Post-Rocktoberfest 2008: Scorn
Here's what Mark E. Rich has to say about Scorn. This is cross-posted over at Expressway:
If I were to prescribe to Sam's definitions of the three stages of Post Rock (and I do) then I would have caught on to the genre midway through the second stage, with Tortoise's Millions Now Living Will Never Die being the launching pad. Post Rock to me, at the time, meant Tortoise and it's many offshoots (Isotope 217, Chicago Underground Duo 217 etc.), Cul De Sac, Gastr Del Sol and the then burgeoning Constellation Records scene (Do Make Say Think, Godspeed! You Black Emperor and A Silver Mount Zion). In all honesty, most likely due to the ignorance of the press I was reading at the time (Spin, Alternative Press and Rolling Stone...so sue me! I lived in a small town where the only outlet to new music were in these music rags), I had no idea there was a post rock scene that preceded this North American one, much less on the other side of the pond. It wasn't until a few years later when I got into UK groups like Seefeel that I found that post rock was originally a British-coined term denoting, as Simon Reynolds (the man behind all this confusion) put it, "using rock instrumentation for non-rock purposes, using guitars as facilitators of timbres and textures rather than riffs and powerchords." Well that sure widens the scope of this already confusing genre tag.
This brings us to the album in question--Scorn's Evanescence, which I am still becoming acquainted with, and which was recommended by thee Post Rock Ombudsman himself, to be reviewed by me for Post Rocktoberfest. After several listens over the last few weeks, I still wonder how this fits into the post rock category. I hear more in common with dub, electronic and industrial musics than I do with the mainstays in the post rock genre, or with rock music in general. Most of this album sounds as if it were created on a computer or in a lab rather than by a band using their rock instruments in a forward-thinking manner. In fact, Evanescence sounds a hell of a lot like fellow UK act Meat Beat Manifesto and their two albums, Subliminal Sandwich and Actual Sounds and Voices, and who have always been associated with the industrial-rock scene of the early-mid 90s. Need proof? Check it...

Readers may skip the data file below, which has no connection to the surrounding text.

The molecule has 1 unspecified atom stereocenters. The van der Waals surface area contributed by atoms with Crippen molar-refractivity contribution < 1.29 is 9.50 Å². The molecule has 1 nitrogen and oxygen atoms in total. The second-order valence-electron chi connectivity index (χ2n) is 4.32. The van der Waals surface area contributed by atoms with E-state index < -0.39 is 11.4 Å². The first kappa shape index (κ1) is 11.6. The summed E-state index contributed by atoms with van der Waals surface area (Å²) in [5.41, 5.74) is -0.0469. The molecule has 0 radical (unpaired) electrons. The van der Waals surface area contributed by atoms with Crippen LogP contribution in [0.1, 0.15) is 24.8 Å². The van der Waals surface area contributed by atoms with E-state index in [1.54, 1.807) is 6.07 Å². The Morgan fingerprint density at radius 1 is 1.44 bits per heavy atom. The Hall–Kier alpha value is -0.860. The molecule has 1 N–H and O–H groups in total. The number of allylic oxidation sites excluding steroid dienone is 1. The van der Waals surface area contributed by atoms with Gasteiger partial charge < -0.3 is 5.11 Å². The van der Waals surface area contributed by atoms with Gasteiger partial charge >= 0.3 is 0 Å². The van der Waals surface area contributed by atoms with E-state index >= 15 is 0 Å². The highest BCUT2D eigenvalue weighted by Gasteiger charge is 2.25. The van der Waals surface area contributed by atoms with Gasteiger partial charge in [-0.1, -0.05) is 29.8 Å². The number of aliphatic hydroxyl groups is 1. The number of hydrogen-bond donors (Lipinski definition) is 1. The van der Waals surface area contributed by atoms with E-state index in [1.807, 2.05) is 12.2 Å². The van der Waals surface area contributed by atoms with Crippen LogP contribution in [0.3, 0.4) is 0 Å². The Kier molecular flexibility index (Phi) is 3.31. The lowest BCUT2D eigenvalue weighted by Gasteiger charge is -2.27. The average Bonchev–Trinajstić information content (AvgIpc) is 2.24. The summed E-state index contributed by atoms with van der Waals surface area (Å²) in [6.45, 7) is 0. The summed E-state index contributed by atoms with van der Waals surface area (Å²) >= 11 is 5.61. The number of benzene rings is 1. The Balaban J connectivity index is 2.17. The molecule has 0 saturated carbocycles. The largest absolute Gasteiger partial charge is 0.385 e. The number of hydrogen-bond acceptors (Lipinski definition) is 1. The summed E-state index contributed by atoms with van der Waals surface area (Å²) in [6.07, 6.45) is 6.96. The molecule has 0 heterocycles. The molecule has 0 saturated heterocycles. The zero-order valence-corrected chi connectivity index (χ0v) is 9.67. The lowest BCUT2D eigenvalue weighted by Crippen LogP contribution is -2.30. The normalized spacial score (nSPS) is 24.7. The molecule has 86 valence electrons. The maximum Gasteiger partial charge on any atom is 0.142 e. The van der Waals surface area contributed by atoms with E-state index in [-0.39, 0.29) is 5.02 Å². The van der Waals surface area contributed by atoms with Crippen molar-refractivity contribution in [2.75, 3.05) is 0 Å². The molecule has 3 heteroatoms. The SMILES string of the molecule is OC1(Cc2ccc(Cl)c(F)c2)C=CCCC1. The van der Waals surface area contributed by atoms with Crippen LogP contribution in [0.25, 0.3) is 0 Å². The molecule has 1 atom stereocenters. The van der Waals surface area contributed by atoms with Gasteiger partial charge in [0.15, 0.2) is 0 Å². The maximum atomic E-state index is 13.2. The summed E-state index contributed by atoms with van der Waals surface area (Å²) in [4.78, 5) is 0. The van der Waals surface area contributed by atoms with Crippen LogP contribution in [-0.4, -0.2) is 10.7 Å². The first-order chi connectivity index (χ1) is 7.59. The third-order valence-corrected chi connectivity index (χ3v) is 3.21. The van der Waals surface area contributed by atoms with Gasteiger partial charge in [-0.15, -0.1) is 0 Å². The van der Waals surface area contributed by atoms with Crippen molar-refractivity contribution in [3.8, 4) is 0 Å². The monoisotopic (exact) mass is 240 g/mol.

MEAT BEAT MANIFESTO
Both groups share a penchant for simplistic, dubby grooves, slowly spoken vocals, creeping guitars and synths, and dark, industrial-like noises and tics. So why is that MBM were never slotted into the post rock category? And why was Scorn ever put there in the first place? Both bands created similar works during the same era and in the same part of the world. Perhaps this is what always confused me and many others when having to define post rock and when to assign certain groups into the wide scope of the genre. Some groups made the post rock cut while others were left in the dust.
If you take a look at the current crop of noise rock mongers like Hair Police or Wolf Eyes and place Simon's definition of post rock over top, it becomes a perfect match. Here we have a great example of groups who use rock instrumentation for non-rock purposes. Yet no one dares call Hair Police post rock even though, by definition, they fit the mold perfectly. So are we now in the fourth stage of post rock? Should the "third stage" of post rock (ie. the boring, instrumental "dog shit" rock of Explosions in the Sky and latter day Mogwai) even be included under the post rock umbrella? If Scorn and Meat Beat Manifesto rely on the studio more than rock instruments are they still post rock? Unanswerable questions, really.
The point of writing this was to help contribute a meaningful review of a post rock album to Sam's blog. Instead I think I have just made the already muddy post rock waters just a little murkier.
Scorn Bonus Features
More goodness from ReynoldsRetro. Click the links below to take a closer look:
And two rather amusing live videos from YouTube: one from the very early 90s, when Scorn were still a pre-post-rock metal group and one from the 00s, by which time Scorn had mutated into Mick Harris's solo post-post-rock electronica project.